Yesterday was one of those days where I found myself, camera in hand, facing a model who spoke only a little English. Very little! Her name was Cindy (pictured) and she was fresh off the jetliner from Budapest, Hungary. Since I speak no Hungarian other than the word "goulash," and Cindy spoke very little English, other than words like "yes," "no," "hello," and "money," I knew I'd have to resort to hand signals, demonstrations of poses and expressions, along with a mini-crash-course in English-as-a-Second-Language.
First things first: Figure out what body parts Cindy could identify in English. What she didn't know, I'd teach her-- And get your minds out of the gutter, I'm talking about body parts like head, face, hands, shoulders, arms, legs, and belly button.
Yep. A very important body part in terms of model direction, that is, important in terms of directing where it should be pointed.
"Point your belly button at that light over there," is a a direction I often give English speaking models. Pointing belly buttons away from the camera, of course, twists the model's hips away as well. It's a simple posing technique to thin hips, shave pounds, and reduce
Once I've quickly taught non-English-speaking models the English words for a few body parts that I'll be having her move, turn, twist, and bend, I can then use my free hand to indicate where that body part should go. I'll hold my free hand up, for instance, say a word like "shoulders," and twist/move my hand one way or another to communicate to the model which way to turn her shoulders and how much to turn them. Simple, right? Works for me.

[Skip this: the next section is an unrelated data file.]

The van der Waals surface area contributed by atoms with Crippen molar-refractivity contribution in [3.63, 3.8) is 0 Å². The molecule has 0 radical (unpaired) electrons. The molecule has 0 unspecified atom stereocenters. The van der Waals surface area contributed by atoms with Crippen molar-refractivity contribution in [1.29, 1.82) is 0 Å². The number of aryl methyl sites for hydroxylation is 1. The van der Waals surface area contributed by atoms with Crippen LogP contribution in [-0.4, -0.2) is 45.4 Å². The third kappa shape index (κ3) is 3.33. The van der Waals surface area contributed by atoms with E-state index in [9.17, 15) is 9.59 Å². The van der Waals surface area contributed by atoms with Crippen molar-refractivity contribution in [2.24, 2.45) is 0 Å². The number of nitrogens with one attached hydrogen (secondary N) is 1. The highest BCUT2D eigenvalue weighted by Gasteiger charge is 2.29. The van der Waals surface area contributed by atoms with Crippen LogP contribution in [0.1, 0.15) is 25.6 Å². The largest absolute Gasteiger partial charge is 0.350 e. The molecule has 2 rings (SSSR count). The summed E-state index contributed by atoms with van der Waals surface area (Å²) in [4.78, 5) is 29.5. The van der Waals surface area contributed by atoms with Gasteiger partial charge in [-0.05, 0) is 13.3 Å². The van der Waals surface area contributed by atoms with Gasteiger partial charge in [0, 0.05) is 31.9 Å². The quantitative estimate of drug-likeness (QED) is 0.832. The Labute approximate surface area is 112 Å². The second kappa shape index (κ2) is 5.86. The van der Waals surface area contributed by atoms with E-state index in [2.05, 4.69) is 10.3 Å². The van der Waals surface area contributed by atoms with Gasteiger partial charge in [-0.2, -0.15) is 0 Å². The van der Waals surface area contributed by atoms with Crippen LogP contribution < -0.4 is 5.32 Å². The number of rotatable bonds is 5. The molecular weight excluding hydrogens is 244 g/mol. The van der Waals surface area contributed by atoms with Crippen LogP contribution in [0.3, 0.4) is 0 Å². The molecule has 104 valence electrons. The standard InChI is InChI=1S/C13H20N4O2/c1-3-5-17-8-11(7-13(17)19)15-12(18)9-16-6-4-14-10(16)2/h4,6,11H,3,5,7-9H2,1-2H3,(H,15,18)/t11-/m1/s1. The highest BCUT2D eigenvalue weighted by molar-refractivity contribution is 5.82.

With non-English-speaking models, I generally show them images on the back of my camera more often than I will with English speaking models. In this way, I can point at various parts of her body and give her critical feedback--usually via pantomime, expressions, and gestures--in terms of how that body part is working (or not working) within the context of the pose.
Emotion and expression is a little more difficult to direct with newly learned words and hand signals. This is where I rely on demonstrating, with my own face, the expressions and/or emotions I'd like the model to convey. Yeah, I sometimes feel like a clown when I'm doing this but, more often than not, it gets the point across. Emotions and expressions are fairly universal across most cultures in their use and meanings.
It's often surprising how quickly a photographer and a model can get on the same page without the benefit of speaking the same language. I guess photography and modeling has it's own universal language: One that quickly replaces spoken languages. Too bad I can't figure out how to do a Vulcan mind meld. That would make things even easier when the model speaks little or no English... and might be kind of
The goulash-scarfing pretty girl at the top is Cindy. I lit Cindy, on a white cyc, with 4 Profoto Acute heads: The main, camera-left, modified with a 7' Photoflex Octodome; a fill, camera-right, modified with a medium, silver-lined umbrella; two kickers, either side, above and behind Cindy, modified with small shoot-through umbrellas. Canon 5D, 70-200mm f/4L, ISO 100, f/10 @ 100th. Minimal processing.